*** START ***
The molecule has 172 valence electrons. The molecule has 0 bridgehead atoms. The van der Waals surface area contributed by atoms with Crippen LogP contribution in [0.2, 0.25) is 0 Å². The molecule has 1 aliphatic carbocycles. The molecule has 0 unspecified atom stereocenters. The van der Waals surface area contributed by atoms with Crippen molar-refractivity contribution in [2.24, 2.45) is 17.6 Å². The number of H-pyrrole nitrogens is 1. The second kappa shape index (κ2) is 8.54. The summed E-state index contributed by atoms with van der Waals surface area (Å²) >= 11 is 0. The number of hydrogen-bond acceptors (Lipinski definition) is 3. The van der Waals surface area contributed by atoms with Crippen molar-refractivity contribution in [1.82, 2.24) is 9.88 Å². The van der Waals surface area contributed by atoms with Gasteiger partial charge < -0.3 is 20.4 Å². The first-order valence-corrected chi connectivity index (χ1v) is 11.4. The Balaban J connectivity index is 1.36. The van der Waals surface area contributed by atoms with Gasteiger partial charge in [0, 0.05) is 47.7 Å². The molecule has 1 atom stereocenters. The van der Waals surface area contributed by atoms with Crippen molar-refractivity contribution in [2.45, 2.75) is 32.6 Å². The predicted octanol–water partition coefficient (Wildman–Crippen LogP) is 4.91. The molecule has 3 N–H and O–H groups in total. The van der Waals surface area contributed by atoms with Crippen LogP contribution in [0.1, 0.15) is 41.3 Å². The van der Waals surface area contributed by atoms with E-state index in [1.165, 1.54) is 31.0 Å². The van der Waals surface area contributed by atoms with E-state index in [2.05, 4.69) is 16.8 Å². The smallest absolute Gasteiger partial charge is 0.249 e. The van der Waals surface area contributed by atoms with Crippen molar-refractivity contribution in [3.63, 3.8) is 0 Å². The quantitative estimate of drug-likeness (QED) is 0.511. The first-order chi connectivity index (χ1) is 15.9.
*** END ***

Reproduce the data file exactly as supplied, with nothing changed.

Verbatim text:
The molecule has 172 valence electrons. The molecule has 0 bridgehead atoms. The van der Waals surface area contributed by atoms with Crippen LogP contribution in [0.2, 0.25) is 0 Å². The molecule has 1 aliphatic carbocycles. The molecule has 0 unspecified atom stereocenters. The van der Waals surface area contributed by atoms with Crippen molar-refractivity contribution in [2.24, 2.45) is 17.6 Å². The number of H-pyrrole nitrogens is 1. The second kappa shape index (κ2) is 8.54. The summed E-state index contributed by atoms with van der Waals surface area (Å²) >= 11 is 0. The number of hydrogen-bond acceptors (Lipinski definition) is 3. The van der Waals surface area contributed by atoms with Crippen molar-refractivity contribution in [1.82, 2.24) is 9.88 Å². The van der Waals surface area contributed by atoms with Gasteiger partial charge < -0.3 is 20.4 Å². The first-order valence-corrected chi connectivity index (χ1v) is 11.4. The Balaban J connectivity index is 1.36. The van der Waals surface area contributed by atoms with Gasteiger partial charge in [0, 0.05) is 47.7 Å². The molecule has 1 atom stereocenters. The van der Waals surface area contributed by atoms with Crippen molar-refractivity contribution in [2.45, 2.75) is 32.6 Å². The predicted octanol–water partition coefficient (Wildman–Crippen LogP) is 4.91. The molecule has 3 N–H and O–H groups in total. The van der Waals surface area contributed by atoms with Crippen LogP contribution in [0.1, 0.15) is 41.3 Å². The van der Waals surface area contributed by atoms with E-state index in [1.165, 1.54) is 31.0 Å². The van der Waals surface area contributed by atoms with E-state index in [2.05, 4.69) is 16.8 Å². The smallest absolute Gasteiger partial charge is 0.249 e. The van der Waals surface area contributed by atoms with Crippen molar-refractivity contribution in [3.63, 3.8) is 0 Å². The quantitative estimate of drug-likeness (QED) is 0.511. The first-order chi connectivity index (χ1) is 15.9.